“At best, this is about resilience-where the capacity to face, address, integrate, and transform one’s worst fears and darkest moments can, going forward, lead to new strengths and empowerment. One can even learn to gain pleasure from such mastery.”
Richards writes that this type of catharsis could be generalized to include participating on blogs, Facebook and other types of social networking.
In short, psychological researchers such as Epstein and Richards believe that everyone has the ability to think creatively, and everyone has the ability to nurture and enhance their creativity.
Those who are interested in how to help everyone create individually rewarding, more productive, interesting, and healthier lives should consider a career in the field of the psychology of creativity.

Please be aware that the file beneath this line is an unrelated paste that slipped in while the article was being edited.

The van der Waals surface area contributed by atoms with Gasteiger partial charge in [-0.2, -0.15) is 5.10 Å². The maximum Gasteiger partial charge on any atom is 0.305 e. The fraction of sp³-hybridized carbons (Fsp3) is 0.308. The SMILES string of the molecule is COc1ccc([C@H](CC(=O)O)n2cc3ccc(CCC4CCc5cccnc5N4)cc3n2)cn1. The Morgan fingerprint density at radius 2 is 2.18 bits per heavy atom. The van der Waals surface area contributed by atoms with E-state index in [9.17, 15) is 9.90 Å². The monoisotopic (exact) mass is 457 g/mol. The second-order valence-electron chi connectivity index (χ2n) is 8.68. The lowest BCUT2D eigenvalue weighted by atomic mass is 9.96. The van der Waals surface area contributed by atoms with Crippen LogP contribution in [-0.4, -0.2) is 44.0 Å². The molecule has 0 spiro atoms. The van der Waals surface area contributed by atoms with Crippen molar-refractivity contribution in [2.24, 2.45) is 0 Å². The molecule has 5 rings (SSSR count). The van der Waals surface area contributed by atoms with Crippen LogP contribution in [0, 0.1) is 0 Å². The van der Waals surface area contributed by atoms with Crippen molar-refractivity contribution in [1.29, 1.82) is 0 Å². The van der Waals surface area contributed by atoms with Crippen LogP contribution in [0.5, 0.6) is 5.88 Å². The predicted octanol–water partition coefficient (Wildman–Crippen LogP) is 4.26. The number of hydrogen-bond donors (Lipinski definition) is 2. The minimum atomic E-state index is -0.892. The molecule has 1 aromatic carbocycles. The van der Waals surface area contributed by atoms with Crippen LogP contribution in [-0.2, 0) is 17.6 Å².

Classes in psychology are essential, and many programs in Positive Psychology, Social Psychology, Media Psychology, and Cognitive Psychology all include specialties in creativity. Creativity certificates and endorsements are also available at some schools.
For more information, request information from schools offering degrees in psychology.
Tips and Tricks for Enhancing Your Creativity
- Schedule some quiet time each day, every couple of days, or once a week if that’s all that’s possible. Just breathe, daydream, or doodle. Turn off all electronic devices and just relax.
- Keep a basket of toys in your living room. Fill it with Lego’s, crayons, coloring books, papers, scissors, assorted games, and toy instruments. Play with these toys whenever you have a spare moment, or instead of watching television or opening your laptop.